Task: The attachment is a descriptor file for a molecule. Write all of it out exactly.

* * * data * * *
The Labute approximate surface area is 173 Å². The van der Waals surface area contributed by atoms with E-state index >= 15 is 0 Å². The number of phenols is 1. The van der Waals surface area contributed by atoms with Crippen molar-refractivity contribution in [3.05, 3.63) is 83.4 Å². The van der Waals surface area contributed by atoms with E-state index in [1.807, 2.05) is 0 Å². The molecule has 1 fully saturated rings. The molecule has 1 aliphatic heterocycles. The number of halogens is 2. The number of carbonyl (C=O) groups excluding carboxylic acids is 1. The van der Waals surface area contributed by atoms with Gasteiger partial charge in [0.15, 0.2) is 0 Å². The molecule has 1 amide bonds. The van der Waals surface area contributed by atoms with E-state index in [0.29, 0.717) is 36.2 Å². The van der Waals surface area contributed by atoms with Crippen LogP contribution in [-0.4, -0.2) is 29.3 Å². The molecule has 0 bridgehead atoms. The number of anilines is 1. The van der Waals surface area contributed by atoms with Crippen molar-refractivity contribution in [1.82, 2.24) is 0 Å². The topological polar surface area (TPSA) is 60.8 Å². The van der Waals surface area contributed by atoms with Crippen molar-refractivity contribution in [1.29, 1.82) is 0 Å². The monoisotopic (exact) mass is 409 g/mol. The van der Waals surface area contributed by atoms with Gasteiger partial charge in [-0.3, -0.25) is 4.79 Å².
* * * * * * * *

The Labute approximate surface area is 173 Å². The van der Waals surface area contributed by atoms with E-state index >= 15 is 0 Å². The number of phenols is 1. The van der Waals surface area contributed by atoms with Crippen molar-refractivity contribution in [3.05, 3.63) is 83.4 Å². The van der Waals surface area contributed by atoms with E-state index in [1.807, 2.05) is 0 Å². The molecule has 1 fully saturated rings. The molecule has 1 aliphatic heterocycles. The number of halogens is 2. The number of carbonyl (C=O) groups excluding carboxylic acids is 1. The van der Waals surface area contributed by atoms with Gasteiger partial charge in [0.15, 0.2) is 0 Å². The molecule has 1 amide bonds. The van der Waals surface area contributed by atoms with E-state index in [0.29, 0.717) is 36.2 Å². The van der Waals surface area contributed by atoms with Crippen LogP contribution in [-0.4, -0.2) is 29.3 Å². The molecule has 0 bridgehead atoms. The number of anilines is 1. The van der Waals surface area contributed by atoms with Crippen molar-refractivity contribution in [1.82, 2.24) is 0 Å². The topological polar surface area (TPSA) is 60.8 Å². The van der Waals surface area contributed by atoms with Crippen molar-refractivity contribution in [1.29, 1.82) is 0 Å². The monoisotopic (exact) mass is 409 g/mol. The van der Waals surface area contributed by atoms with Gasteiger partial charge in [-0.3, -0.25) is 4.79 Å².